Geelong legend Gary Ablett Sr has spoken out about the tragic death of Alisha Horan from over 20 years ago.

Horan lost her life in February 2000 at the age of 20 while on a fatal carousel of drugs and alcohol with the ex-football legend.

Ablett, who averaged four goals per game during his AFL career from 1982-1997, took a turn for the worst after his he hung up the boots.

The then 38-year-old Ablett pled guilty to possessing and using drugs and landed himself with a $1500 fine.

The incident happened three years after his career came to a close, casting a dark shadow on him for years to come.

Speaking about the tragedy on a Facebook Live event hosted by Reclink Australia, Ablett recalls how "it still grieves me to this day" and the impact his christian values have had in the 20 years since.

“Really transparent and honest, there’s been times, especially when, with moral failure some 20 years ago where I was involved in drugs and there was a young lady that overdosed … I can’t tell you how much that shattered me, how much it broke me as a person. It still grieves me to this day,” Ablett said on the Reclink Australia stream.

“It’s only been my relationship with Jesus Christ that has got me through, because of His unconditional love and acceptance and knowing that if I repent and I’m genuinely sorry for what I’ve done, He forgives me because He’s paid for it all on the cross. Without him, I couldn’t have kept going.

“After that happened I didn’t want to be here for a number of years and I said to God, ‘you should have taken me instead’. It’s been a very painful experience.

“If only I could go back in time and change things I would. Unfortunately we don’t get that opportunity.

“That’s why I’m learning … that’s why choices in life are so important because once we’ve made a choice or a decision, we don’t get the chance to go back in time and change it.”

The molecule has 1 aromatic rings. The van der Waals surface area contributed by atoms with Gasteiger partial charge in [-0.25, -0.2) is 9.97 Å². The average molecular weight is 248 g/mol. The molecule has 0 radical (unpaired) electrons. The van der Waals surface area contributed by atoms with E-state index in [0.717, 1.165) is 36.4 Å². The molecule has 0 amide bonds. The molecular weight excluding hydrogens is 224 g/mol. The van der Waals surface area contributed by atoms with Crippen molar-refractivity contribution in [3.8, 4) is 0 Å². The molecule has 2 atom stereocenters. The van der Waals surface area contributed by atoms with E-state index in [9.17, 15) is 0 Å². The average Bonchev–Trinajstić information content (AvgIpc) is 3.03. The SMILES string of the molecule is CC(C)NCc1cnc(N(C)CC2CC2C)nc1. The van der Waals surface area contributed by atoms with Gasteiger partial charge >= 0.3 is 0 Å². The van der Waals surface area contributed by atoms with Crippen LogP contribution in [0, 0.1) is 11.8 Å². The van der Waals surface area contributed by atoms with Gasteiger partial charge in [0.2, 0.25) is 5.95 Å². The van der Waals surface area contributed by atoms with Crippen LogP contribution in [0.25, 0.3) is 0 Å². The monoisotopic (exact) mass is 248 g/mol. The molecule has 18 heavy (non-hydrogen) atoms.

The 59-year-old, who booted 1031 goals in a 248 game career, continues to explain the negative repercussions of drugs and alcohol.

“No one likes emotional pain – especially long-term – and it’s so easy to want to turn to things to numb our pain, to escape reality,” he said.

“But the problem is when the drugs wear off and the alcohol wears off, we not only wake up with a hangover, our problems are back worse than ever often because what we’ve done while we’ve been on the drugs or on the drink can add more pain, or even shame, to our lives.

“We need to make sure that we get our decisions right the first time – that’s been a big lesson for me. I just wish I had have known that a lot earlier.”

Ablett adds how we are all "struggling" in some way, allowing us all to understand one another.

“As human beings we were created for perfection, but there was a fall and we now live with a fallen nature in a fallen world. Unfortunately, that brings with it not just sinfulness, but brokenness and pain.

“I don’t find it hard to connect with people who are in pain or struggling because I think the reality is everyone out there is struggling to some degree.”